It’s that time of year again. The silly season of SXSW pitches is upon us, this time with over 3200 proposals for around 300 slots, and as per usual I’m throwing my lot in with the rest. If you think the topic would be useful, please consider giving a thumbs up to Teaching Touch: Tapworthy Touchscreen Design. (The deadline is noon Central Time on Friday, September 2.)

Here’s the skinny:

Discover the rules of thumb for finger-friendly design. Touch gestures are sweeping away buttons, menus and windows from mobile devices—and even from the next version of Windows. Find out why those familiar desktop widgets are weak replacements for manipulating content directly, and learn to craft touchscreen interfaces that effortlessly teach users new gesture vocabularies.

The challenge: gestures are invisible, without the visual cues offered by buttons and menus. As your touchscreen app sheds buttons, how do people figure out how to use the damn thing? Learn to lead your audience by the hand (and fingers) with practical techniques that make invisible gestures obvious.

Designer Josh Clark (author of O’Reilly books “Tapworthy” and “Best iPhone Apps”) mines a variety of surprising sources for interface inspiration and design patterns. Along the way, discover the subtle power of animation, why you should be playing lots more video games, and why a toddler is your best beta tester.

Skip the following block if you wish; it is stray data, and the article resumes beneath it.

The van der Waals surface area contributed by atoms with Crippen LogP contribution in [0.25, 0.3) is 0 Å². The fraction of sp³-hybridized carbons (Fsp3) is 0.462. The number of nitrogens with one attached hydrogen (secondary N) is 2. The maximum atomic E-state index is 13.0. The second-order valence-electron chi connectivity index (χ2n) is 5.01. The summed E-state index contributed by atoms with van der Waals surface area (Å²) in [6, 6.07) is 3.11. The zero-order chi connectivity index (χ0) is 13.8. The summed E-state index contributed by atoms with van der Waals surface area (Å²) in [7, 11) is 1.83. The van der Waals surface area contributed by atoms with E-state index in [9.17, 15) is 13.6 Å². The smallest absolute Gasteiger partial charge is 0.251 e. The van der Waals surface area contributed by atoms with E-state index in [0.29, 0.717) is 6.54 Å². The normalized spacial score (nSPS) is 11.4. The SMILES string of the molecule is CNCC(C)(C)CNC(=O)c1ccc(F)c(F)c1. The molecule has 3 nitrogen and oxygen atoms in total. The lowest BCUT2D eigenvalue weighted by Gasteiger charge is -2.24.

Questions Answered

  1. How should UI layouts evolve to accommodate the ergonomics of fingers and thumbs?
  2. Why are buttons a hack? Why aren’t they as effective
  3. as more direct touch gestures?
  4. How can users understand how to use apps that have no labeled menus or buttons?
  5. What’s the proper role of skeuomorphic design (realistic 3D metaphors) in teaching touch?
  6. How can animation provide contextual help to teach gestures effortlessly? How does game design point the way here?
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Vote me up, and thanks!

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